About four months after Mike's accident, Carrie packs up her clothes and her sewing machine and, without telling anyone, drives away from Madison and winds up in New York. She looks up her high school friend, who fortuitously has a cheap place for her to stay, and she tracks down Kilroy, the much-older man who intrigued her, and they become lovers. Over the next few months, Carrie's life unfolds pretty predictably: lots of walking around New York, lots of oohing and aahing over hip New York fashion, lots of dating/job angst with her gay friend and their roommates, and lots of unrequited desire for emotional intimacy with moody Kilroy, who has many secrets, no friends, and an austere lifestyle. Of course Carrie falls in love with him, and as winter turns to spring, he begins planning a trip with her to France. Although she has no pretensions to art, she is captured by the paradoxical view of family offered by one of her roommates: "Miss Wolf is always telling me that the family is the enemy of the artist. Well, I think the family is the artist. Just like the sky is, or all the books you've ever read." But Carrie has no family -- her father abandoned her and her mother when she was three -- and that's one of the reasons she latched on to her fiance: she wanted his family. Eventually, Carrie whips out her sewing machine, which causes one of her roommates to drag her down to Parsons fashion school, where she signs up for courses and really impresses her professors. And that's when her best friend calls in the midst of a family crisis, asking Carrie to return to Madison to support her. After initially refusing, Carrie's stung into action by her friend's bitter words: "I don't know why I even asked/ Someone who dumps her boyfriend right after he breaks his neck? Forget it, of course you wouldn't come."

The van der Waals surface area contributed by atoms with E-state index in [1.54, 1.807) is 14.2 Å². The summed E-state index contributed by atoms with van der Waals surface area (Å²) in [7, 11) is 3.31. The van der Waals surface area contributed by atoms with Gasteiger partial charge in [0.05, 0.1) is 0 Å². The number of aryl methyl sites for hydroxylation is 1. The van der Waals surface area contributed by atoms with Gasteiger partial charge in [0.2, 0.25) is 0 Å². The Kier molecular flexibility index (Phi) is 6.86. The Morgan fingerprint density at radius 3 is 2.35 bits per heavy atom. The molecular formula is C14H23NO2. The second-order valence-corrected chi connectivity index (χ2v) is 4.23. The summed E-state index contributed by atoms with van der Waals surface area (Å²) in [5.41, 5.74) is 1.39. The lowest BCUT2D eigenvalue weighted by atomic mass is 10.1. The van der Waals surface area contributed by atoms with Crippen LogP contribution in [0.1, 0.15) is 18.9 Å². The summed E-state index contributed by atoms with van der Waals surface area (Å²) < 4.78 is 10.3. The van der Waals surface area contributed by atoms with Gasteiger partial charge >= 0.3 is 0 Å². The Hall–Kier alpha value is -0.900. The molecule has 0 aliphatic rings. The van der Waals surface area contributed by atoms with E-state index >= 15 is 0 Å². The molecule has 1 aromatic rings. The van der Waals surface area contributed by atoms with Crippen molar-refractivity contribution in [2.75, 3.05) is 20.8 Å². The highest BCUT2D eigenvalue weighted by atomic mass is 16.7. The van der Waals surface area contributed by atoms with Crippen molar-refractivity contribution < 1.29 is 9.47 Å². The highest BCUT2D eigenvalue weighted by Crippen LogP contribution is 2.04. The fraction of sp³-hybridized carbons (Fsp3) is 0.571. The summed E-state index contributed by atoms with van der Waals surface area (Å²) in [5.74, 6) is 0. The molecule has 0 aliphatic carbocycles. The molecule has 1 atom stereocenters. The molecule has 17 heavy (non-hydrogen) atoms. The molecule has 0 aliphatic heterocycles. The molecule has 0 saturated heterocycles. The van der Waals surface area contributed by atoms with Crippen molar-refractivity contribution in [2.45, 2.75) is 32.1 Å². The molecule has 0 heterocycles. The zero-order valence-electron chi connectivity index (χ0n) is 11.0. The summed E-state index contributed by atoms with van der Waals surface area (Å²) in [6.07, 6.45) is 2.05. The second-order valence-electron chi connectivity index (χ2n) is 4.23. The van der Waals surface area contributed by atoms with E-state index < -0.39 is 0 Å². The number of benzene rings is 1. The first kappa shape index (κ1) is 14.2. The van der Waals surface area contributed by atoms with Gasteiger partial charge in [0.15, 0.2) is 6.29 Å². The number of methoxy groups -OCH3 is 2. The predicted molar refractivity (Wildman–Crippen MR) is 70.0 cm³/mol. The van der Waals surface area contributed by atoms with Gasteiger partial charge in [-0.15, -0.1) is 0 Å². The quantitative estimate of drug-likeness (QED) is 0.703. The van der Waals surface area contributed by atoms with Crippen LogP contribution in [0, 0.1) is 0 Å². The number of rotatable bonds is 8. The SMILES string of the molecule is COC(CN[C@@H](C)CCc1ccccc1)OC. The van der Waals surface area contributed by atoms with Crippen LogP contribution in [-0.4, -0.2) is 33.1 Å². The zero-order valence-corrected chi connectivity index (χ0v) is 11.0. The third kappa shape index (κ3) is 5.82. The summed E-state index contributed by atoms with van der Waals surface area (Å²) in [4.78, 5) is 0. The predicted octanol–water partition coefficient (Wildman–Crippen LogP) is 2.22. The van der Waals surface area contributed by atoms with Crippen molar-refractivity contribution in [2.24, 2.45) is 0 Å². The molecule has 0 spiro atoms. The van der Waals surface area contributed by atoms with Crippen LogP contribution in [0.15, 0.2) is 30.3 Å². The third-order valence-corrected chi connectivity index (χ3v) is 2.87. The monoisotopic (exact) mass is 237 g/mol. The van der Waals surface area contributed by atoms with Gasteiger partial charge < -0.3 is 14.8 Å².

Except for her continued rejection by the bitter best friend, Carrie's return to Madison goes far more smoothly than I expected. There's plenty of coolness but little outright hostility, and she finds her way back to friendship with everyone in the end. Although she expects to be disappointed at the fabrics at the Madison shop she frequented before moving to the more glamorous offerings in New York fabric shops, Carrie finds that is not the case. In addition, although she misses her classes at Parsons, she actually lines up a paying design job in Madison. And however much she misses Kilroy, she can't seem to actually get on a plane because she's really interested in finding out how Mike's going to turn out. When Kilroy ships her the sewing machine she left in his apartment, that seals the deal: She's staying in Madison.